Inside the Minds of Millennial Parents, Including Karolína Kurková
“I want them to have a sense that self care is self love,” 37-year-old model Karolína Kurková said of her three children, LunaGrace, Noah and Tobin. “That’s important.”
During the coronavirus pandemic, while home in Miami, she and husband Archie Drury made sure to include their kids while practicing their everyday wellness routine.
“We were spending 24/7 together,” she continued. “We would make fresh juices. That’s something my little one, my five-year-old Noah, would really love to do. That was his thing. He would be the juice man.”
And her older son, Tobin, who’s turning 12 this year, was “the smoothie man,” she added with a laugh. “We put protein powder — obviously he likes more sweeter things, but then I will tell him, ‘OK, let’s maybe add a little bit of maca or let’s add chia seeds or flax seeds or let’s add a little MCT oil.’”
Kurková (she’s a 1984 baby) is one of countless Millennial moms — the generation born between 1981 and 1996 — embracing wellness and incorporating it into parenting.
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Millennials (roughly 71.2 million Americans, making up nearly 22 percent of the U.S. population, via the 2019 U.S. Census Current Population Survey) are “the most potent driving force behind the wellness trend,” a trillion-dollar industry, according to nonprofit the Global Wellness Institute. Poised to be the nation’s biggest spenders, Millennials have surpassed Baby Boomers as the largest adult demographic in the country.
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“Millennials really value self care, and they know that it’s important,” said generational expert Dr. Katherine Jeffery, whose doctoral research focused on the Millennial generation. “And so, when it comes to parenting, they want to balance that.”
It’s different from the approach of past generations, added Jeffery.
Baby Boomers — born between 1946 and 1964 — grew up as one of three or four siblings generally, with parents who weren’t always able to be there for them emotionally or make it to significant life events, for example, she explained. In turn, they were hyper aware of the way they brought up their own kids, often considering their opinions when making major family decisions.
“For example, when a Boomer was growing up, if their dad came home and said, ‘We’re going to move to Atlanta, I just got a new job,’ they would say, ‘Pack your stuff. Get in the car,’” Jeffery said. “Now for a Millennial, if their parent, say their mom, got a new job in Atlanta, and mom came home to the Millennial kids and said, ‘I’ve got this new job. Do we want to move to Atlanta? Would that mess up your college career, your sports career? If the kids said, ‘No, we don’t want to move to Atlanta’ then there’s a good chance the family didn’t move. Millennials are used to their feelings and their opinions not only being heard, but they also bear weight on the decisions that are made. It impacts how the family moves forward, and that’s incredibly different than the world the Boomers grew up in.”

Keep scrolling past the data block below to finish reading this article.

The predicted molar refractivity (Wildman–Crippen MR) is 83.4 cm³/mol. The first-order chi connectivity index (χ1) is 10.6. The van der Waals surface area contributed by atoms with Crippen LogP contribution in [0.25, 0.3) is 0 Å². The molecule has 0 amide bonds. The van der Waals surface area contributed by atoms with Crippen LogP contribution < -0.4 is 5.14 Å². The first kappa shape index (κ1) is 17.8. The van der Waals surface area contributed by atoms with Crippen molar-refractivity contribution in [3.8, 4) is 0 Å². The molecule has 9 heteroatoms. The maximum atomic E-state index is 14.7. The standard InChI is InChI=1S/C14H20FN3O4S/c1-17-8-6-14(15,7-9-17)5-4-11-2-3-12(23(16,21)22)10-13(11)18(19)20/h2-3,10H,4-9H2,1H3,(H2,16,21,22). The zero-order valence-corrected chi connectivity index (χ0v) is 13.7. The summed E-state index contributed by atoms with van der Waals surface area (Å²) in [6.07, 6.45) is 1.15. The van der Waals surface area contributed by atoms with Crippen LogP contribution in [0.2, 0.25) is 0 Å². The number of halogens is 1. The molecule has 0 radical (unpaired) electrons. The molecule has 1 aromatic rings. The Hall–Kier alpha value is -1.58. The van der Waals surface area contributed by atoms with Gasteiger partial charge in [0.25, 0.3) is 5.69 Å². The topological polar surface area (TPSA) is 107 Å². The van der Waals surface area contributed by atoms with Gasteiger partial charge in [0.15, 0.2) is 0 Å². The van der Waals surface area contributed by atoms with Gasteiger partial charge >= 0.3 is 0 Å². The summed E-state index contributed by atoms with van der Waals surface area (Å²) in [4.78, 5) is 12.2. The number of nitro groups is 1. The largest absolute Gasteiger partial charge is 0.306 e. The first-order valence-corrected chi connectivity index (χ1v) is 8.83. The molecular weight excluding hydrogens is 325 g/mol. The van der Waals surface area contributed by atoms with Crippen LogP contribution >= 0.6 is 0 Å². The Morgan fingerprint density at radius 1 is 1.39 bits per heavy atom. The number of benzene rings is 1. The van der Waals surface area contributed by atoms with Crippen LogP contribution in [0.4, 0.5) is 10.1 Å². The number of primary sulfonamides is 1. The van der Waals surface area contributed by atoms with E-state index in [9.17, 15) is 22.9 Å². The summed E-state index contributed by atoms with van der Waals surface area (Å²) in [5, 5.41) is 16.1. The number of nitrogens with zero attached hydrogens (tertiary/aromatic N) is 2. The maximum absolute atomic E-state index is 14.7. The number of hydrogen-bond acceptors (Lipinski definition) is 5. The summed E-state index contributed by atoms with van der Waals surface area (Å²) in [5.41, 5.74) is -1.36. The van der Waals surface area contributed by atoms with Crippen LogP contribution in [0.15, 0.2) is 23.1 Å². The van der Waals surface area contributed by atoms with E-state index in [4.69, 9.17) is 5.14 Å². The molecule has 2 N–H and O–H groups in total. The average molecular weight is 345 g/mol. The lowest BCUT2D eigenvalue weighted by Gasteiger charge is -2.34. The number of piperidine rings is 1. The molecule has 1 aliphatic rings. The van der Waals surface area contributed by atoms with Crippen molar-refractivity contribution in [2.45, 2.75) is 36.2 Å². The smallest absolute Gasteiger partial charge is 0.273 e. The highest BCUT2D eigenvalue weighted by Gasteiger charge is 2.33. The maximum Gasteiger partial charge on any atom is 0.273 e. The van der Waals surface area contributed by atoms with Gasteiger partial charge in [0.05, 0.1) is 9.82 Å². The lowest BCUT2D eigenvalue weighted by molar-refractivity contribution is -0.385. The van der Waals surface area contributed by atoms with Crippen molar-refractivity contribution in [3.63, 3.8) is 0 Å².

Millennials are the first generation to call their parents their friends, she added. “And they’re getting married much later in life than generations before them. So, they’ve had a lot more time to themselves, and they’ve had time to really pursue the things that they love and to spend their time as they want to. Then, when they become parents, it’s like, ‘Oh my goodness, there’s someone that really needs me, and I can’t do everything the way I used to do it.’ And so, reaching out — obviously social media is a huge thing — they’re reaching out to their peers to learn from one another. They’re very integrated. They really look to others for help. They’re the collaboration generation.”
It was on Instagram that 31-year-old Los Angeles-based model and creative Miles Garber, cofounder of Dbfiftythree studio, started “Open Up Dad” — a community of mostly dads conversing honestly about being a parent. He began hosting Instagram Lives, before turning the endeavor into a podcast.
“I wasn’t raised with a dad, and it was something that definitely colored my life,” said Garber, who shares a 10-month-old daughter, Maxime, with his 26-year-old wife, model and actress Juliette Labelle.
“As Juliette was pregnant, I started realizing that a lot of the anger and resentment about not having a dad was starting to kind of dissipate,” he continued. “It was really just becoming about my baby and wanting to be a dad and wanting to be a good husband.”
He turned to the internet “just to look up stuff,” he said. “Juliette is part of this mom group, and they all text and share things. People give each other free cribs that they’re not using, and it’s just so interconnected. They’re so supportive of each other, and I was, like, ‘Wow, all the dads, we don’t do any of that.’”
“It’s an Instagram group chat with a couple of other fellow moms,” Labelle said. “Our babies are all similar in age, and one of my girlfriends wasn’t able to produce milk, and so the mom group started because she needed milk and was asking us if we could pump some milk.”
Inspired, Garber reached out to his friend Samuel Turrell, founder of wellness community “Open Up Healing,” about starting “a dad group.”
“It’s become just so much more,” Garber said. “It’s not really even about just being a dad now. I interview a lot of dads, but I also interview a lot of moms, midwives, founders of fertility companies. It’s become this whole thing….I’ve learned about birth and pregnancy and children and infertility and childhood development. There’s so much psychology and mental health that’s gone into the conversations. It’s been a really eye-opening experience.”
Karolína Kurková and son Noah
While preparing for a home birth, Labelle said she took an online hypnobirthing class.